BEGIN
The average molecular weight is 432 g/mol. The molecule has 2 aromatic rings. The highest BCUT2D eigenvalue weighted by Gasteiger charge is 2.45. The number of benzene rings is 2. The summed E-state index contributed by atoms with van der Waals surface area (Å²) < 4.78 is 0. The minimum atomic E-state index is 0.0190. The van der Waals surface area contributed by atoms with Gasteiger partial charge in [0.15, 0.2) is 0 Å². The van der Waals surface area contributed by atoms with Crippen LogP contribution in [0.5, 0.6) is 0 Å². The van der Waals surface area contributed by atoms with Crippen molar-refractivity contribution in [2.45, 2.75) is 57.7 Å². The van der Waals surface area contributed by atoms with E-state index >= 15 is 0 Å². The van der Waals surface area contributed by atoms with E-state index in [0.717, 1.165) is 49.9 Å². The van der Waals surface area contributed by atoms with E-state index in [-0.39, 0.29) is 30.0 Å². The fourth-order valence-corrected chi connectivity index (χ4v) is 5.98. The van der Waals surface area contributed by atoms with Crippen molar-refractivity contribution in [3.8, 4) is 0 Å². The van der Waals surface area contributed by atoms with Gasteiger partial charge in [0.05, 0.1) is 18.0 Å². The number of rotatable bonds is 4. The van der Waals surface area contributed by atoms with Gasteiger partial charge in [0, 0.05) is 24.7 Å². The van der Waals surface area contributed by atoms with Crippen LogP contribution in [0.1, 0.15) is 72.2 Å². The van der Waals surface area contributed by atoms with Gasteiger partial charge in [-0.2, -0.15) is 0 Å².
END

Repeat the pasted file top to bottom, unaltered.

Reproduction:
The average molecular weight is 432 g/mol. The molecule has 2 aromatic rings. The highest BCUT2D eigenvalue weighted by Gasteiger charge is 2.45. The number of benzene rings is 2. The summed E-state index contributed by atoms with van der Waals surface area (Å²) < 4.78 is 0. The minimum atomic E-state index is 0.0190. The van der Waals surface area contributed by atoms with Gasteiger partial charge in [0.15, 0.2) is 0 Å². The van der Waals surface area contributed by atoms with Crippen LogP contribution in [0.5, 0.6) is 0 Å². The van der Waals surface area contributed by atoms with Crippen molar-refractivity contribution in [2.45, 2.75) is 57.7 Å². The van der Waals surface area contributed by atoms with E-state index >= 15 is 0 Å². The van der Waals surface area contributed by atoms with E-state index in [0.717, 1.165) is 49.9 Å². The van der Waals surface area contributed by atoms with E-state index in [-0.39, 0.29) is 30.0 Å². The fourth-order valence-corrected chi connectivity index (χ4v) is 5.98. The van der Waals surface area contributed by atoms with Crippen molar-refractivity contribution in [3.8, 4) is 0 Å². The van der Waals surface area contributed by atoms with Gasteiger partial charge in [0.05, 0.1) is 18.0 Å². The number of rotatable bonds is 4. The van der Waals surface area contributed by atoms with Gasteiger partial charge in [0, 0.05) is 24.7 Å². The van der Waals surface area contributed by atoms with Crippen LogP contribution in [0.1, 0.15) is 72.2 Å². The van der Waals surface area contributed by atoms with Gasteiger partial charge in [-0.2, -0.15) is 0 Å².